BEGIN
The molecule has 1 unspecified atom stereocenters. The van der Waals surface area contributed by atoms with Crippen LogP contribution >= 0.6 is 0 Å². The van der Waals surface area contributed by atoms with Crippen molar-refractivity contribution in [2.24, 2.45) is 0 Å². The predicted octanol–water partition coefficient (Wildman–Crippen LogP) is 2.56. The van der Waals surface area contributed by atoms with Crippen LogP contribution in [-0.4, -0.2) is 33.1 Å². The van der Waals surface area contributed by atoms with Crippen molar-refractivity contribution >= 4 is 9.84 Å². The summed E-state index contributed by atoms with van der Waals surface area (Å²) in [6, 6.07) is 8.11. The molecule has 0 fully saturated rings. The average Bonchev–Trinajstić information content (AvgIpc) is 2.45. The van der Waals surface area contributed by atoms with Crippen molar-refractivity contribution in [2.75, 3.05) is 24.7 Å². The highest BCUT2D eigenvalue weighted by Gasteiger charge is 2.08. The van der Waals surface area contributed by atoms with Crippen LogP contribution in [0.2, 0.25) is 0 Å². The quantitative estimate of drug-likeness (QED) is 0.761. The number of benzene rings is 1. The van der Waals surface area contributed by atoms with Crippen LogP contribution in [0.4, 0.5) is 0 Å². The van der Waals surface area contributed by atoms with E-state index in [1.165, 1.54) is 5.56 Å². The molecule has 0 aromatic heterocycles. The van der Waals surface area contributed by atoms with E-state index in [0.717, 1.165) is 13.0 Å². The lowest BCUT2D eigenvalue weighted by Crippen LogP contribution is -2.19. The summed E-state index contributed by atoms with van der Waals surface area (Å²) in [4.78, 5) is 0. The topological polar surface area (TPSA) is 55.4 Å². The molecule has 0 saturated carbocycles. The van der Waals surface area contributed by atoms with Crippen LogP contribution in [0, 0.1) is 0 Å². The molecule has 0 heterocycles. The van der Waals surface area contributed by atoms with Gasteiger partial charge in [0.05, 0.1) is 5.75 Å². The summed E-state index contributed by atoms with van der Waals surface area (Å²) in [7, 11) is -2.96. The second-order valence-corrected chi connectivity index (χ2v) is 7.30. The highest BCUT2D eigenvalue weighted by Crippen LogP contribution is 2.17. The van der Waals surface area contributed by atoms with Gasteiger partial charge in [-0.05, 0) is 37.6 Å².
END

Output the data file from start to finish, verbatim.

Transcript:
The molecule has 1 unspecified atom stereocenters. The van der Waals surface area contributed by atoms with Crippen LogP contribution >= 0.6 is 0 Å². The van der Waals surface area contributed by atoms with Crippen molar-refractivity contribution in [2.24, 2.45) is 0 Å². The predicted octanol–water partition coefficient (Wildman–Crippen LogP) is 2.56. The van der Waals surface area contributed by atoms with Crippen LogP contribution in [-0.4, -0.2) is 33.1 Å². The van der Waals surface area contributed by atoms with Crippen molar-refractivity contribution >= 4 is 9.84 Å². The summed E-state index contributed by atoms with van der Waals surface area (Å²) in [6, 6.07) is 8.11. The molecule has 0 fully saturated rings. The average Bonchev–Trinajstić information content (AvgIpc) is 2.45. The van der Waals surface area contributed by atoms with Crippen molar-refractivity contribution in [2.75, 3.05) is 24.7 Å². The highest BCUT2D eigenvalue weighted by Gasteiger charge is 2.08. The van der Waals surface area contributed by atoms with Crippen LogP contribution in [0.2, 0.25) is 0 Å². The quantitative estimate of drug-likeness (QED) is 0.761. The number of benzene rings is 1. The van der Waals surface area contributed by atoms with Crippen LogP contribution in [0.4, 0.5) is 0 Å². The van der Waals surface area contributed by atoms with E-state index in [1.165, 1.54) is 5.56 Å². The molecule has 0 aromatic heterocycles. The van der Waals surface area contributed by atoms with E-state index in [0.717, 1.165) is 13.0 Å². The lowest BCUT2D eigenvalue weighted by Crippen LogP contribution is -2.19. The summed E-state index contributed by atoms with van der Waals surface area (Å²) in [4.78, 5) is 0. The topological polar surface area (TPSA) is 55.4 Å². The molecule has 0 saturated carbocycles. The van der Waals surface area contributed by atoms with Crippen LogP contribution in [0, 0.1) is 0 Å². The molecule has 0 heterocycles. The van der Waals surface area contributed by atoms with Gasteiger partial charge in [0.05, 0.1) is 5.75 Å². The summed E-state index contributed by atoms with van der Waals surface area (Å²) in [7, 11) is -2.96. The second-order valence-corrected chi connectivity index (χ2v) is 7.30. The highest BCUT2D eigenvalue weighted by Crippen LogP contribution is 2.17. The van der Waals surface area contributed by atoms with Gasteiger partial charge in [-0.05, 0) is 37.6 Å².